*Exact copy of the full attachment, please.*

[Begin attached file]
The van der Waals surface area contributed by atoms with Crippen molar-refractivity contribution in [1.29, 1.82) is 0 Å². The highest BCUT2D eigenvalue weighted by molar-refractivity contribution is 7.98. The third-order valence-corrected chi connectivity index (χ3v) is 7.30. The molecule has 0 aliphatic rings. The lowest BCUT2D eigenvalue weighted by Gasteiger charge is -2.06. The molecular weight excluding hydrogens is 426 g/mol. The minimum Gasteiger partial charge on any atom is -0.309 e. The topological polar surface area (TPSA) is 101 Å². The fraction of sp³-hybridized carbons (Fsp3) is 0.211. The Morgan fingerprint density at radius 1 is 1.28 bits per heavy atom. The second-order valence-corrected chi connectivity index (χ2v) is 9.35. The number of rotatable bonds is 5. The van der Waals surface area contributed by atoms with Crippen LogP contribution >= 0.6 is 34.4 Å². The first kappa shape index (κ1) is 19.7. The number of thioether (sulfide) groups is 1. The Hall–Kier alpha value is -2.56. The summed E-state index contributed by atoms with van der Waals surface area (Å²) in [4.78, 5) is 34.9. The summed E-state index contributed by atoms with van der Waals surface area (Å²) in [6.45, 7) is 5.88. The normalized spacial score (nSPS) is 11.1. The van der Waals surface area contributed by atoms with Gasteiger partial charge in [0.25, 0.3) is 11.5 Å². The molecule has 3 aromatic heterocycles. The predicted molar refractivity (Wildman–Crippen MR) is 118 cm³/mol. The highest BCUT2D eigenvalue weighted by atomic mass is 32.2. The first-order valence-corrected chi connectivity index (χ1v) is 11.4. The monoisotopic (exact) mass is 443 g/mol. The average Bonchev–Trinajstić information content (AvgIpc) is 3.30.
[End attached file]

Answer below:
The van der Waals surface area contributed by atoms with Crippen molar-refractivity contribution in [1.29, 1.82) is 0 Å². The highest BCUT2D eigenvalue weighted by molar-refractivity contribution is 7.98. The third-order valence-corrected chi connectivity index (χ3v) is 7.30. The molecule has 0 aliphatic rings. The lowest BCUT2D eigenvalue weighted by Gasteiger charge is -2.06. The molecular weight excluding hydrogens is 426 g/mol. The minimum Gasteiger partial charge on any atom is -0.309 e. The topological polar surface area (TPSA) is 101 Å². The fraction of sp³-hybridized carbons (Fsp3) is 0.211. The Morgan fingerprint density at radius 1 is 1.28 bits per heavy atom. The second-order valence-corrected chi connectivity index (χ2v) is 9.35. The number of rotatable bonds is 5. The van der Waals surface area contributed by atoms with Crippen LogP contribution >= 0.6 is 34.4 Å². The first kappa shape index (κ1) is 19.7. The number of thioether (sulfide) groups is 1. The Hall–Kier alpha value is -2.56. The summed E-state index contributed by atoms with van der Waals surface area (Å²) in [4.78, 5) is 34.9. The summed E-state index contributed by atoms with van der Waals surface area (Å²) in [6.45, 7) is 5.88. The normalized spacial score (nSPS) is 11.1. The van der Waals surface area contributed by atoms with Gasteiger partial charge in [0.25, 0.3) is 11.5 Å². The molecule has 3 aromatic heterocycles. The predicted molar refractivity (Wildman–Crippen MR) is 118 cm³/mol. The highest BCUT2D eigenvalue weighted by atomic mass is 32.2. The first-order valence-corrected chi connectivity index (χ1v) is 11.4. The monoisotopic (exact) mass is 443 g/mol. The average Bonchev–Trinajstić information content (AvgIpc) is 3.30.